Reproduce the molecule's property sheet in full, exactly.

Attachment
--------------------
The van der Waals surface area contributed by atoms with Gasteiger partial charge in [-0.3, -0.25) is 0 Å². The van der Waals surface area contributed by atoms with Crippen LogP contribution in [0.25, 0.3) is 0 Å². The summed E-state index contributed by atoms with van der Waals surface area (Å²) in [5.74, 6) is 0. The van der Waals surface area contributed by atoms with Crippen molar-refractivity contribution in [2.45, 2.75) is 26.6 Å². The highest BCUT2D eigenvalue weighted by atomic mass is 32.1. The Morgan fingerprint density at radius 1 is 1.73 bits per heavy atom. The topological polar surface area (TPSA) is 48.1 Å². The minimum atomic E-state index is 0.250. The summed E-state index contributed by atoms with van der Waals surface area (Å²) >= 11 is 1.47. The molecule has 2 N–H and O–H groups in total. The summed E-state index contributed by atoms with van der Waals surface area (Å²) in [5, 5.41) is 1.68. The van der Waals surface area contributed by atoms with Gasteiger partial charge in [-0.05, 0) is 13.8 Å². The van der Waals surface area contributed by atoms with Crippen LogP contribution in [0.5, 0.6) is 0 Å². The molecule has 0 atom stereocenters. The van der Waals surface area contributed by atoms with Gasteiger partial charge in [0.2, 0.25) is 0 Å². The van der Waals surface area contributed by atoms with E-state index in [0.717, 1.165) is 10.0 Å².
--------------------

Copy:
The van der Waals surface area contributed by atoms with Gasteiger partial charge in [-0.3, -0.25) is 0 Å². The van der Waals surface area contributed by atoms with Crippen LogP contribution in [0.25, 0.3) is 0 Å². The summed E-state index contributed by atoms with van der Waals surface area (Å²) in [5.74, 6) is 0. The van der Waals surface area contributed by atoms with Crippen molar-refractivity contribution in [2.45, 2.75) is 26.6 Å². The highest BCUT2D eigenvalue weighted by atomic mass is 32.1. The Morgan fingerprint density at radius 1 is 1.73 bits per heavy atom. The topological polar surface area (TPSA) is 48.1 Å². The minimum atomic E-state index is 0.250. The summed E-state index contributed by atoms with van der Waals surface area (Å²) >= 11 is 1.47. The molecule has 2 N–H and O–H groups in total. The summed E-state index contributed by atoms with van der Waals surface area (Å²) in [5, 5.41) is 1.68. The van der Waals surface area contributed by atoms with Gasteiger partial charge in [-0.05, 0) is 13.8 Å². The van der Waals surface area contributed by atoms with Crippen LogP contribution in [0.5, 0.6) is 0 Å². The molecule has 0 atom stereocenters. The van der Waals surface area contributed by atoms with Gasteiger partial charge in [0.2, 0.25) is 0 Å². The van der Waals surface area contributed by atoms with E-state index in [0.717, 1.165) is 10.0 Å².